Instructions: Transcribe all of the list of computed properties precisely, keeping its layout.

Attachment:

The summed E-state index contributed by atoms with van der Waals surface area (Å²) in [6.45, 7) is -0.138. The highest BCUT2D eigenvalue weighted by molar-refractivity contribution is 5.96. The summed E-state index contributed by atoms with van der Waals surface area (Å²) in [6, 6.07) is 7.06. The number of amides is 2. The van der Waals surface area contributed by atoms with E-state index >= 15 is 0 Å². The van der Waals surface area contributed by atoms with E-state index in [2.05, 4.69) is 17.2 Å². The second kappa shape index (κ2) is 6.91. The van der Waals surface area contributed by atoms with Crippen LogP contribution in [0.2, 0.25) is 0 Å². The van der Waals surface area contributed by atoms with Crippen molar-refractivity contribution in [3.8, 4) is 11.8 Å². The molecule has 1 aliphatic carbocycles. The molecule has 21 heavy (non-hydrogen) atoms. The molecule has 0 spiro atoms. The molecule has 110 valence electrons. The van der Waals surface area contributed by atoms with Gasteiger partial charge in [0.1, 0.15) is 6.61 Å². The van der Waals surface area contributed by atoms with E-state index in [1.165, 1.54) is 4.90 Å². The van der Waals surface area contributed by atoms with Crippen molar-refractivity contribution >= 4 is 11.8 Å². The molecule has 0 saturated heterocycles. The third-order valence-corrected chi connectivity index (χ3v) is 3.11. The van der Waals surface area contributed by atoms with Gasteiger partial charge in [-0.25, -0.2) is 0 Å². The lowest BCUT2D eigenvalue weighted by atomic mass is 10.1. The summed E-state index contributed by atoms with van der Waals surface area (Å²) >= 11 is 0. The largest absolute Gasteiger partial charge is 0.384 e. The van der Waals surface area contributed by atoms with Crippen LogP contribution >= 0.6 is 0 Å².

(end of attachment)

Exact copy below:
The summed E-state index contributed by atoms with van der Waals surface area (Å²) in [6.45, 7) is -0.138. The highest BCUT2D eigenvalue weighted by molar-refractivity contribution is 5.96. The summed E-state index contributed by atoms with van der Waals surface area (Å²) in [6, 6.07) is 7.06. The number of amides is 2. The van der Waals surface area contributed by atoms with E-state index >= 15 is 0 Å². The van der Waals surface area contributed by atoms with E-state index in [2.05, 4.69) is 17.2 Å². The second kappa shape index (κ2) is 6.91. The van der Waals surface area contributed by atoms with Crippen LogP contribution in [0.2, 0.25) is 0 Å². The van der Waals surface area contributed by atoms with Crippen molar-refractivity contribution in [3.8, 4) is 11.8 Å². The molecule has 1 aliphatic carbocycles. The molecule has 21 heavy (non-hydrogen) atoms. The molecule has 0 spiro atoms. The molecule has 110 valence electrons. The van der Waals surface area contributed by atoms with Gasteiger partial charge in [0.1, 0.15) is 6.61 Å². The van der Waals surface area contributed by atoms with E-state index in [1.165, 1.54) is 4.90 Å². The van der Waals surface area contributed by atoms with Crippen molar-refractivity contribution >= 4 is 11.8 Å². The molecule has 0 saturated heterocycles. The third-order valence-corrected chi connectivity index (χ3v) is 3.11. The van der Waals surface area contributed by atoms with Gasteiger partial charge in [-0.25, -0.2) is 0 Å². The lowest BCUT2D eigenvalue weighted by atomic mass is 10.1. The summed E-state index contributed by atoms with van der Waals surface area (Å²) >= 11 is 0. The largest absolute Gasteiger partial charge is 0.384 e. The van der Waals surface area contributed by atoms with Crippen LogP contribution >= 0.6 is 0 Å².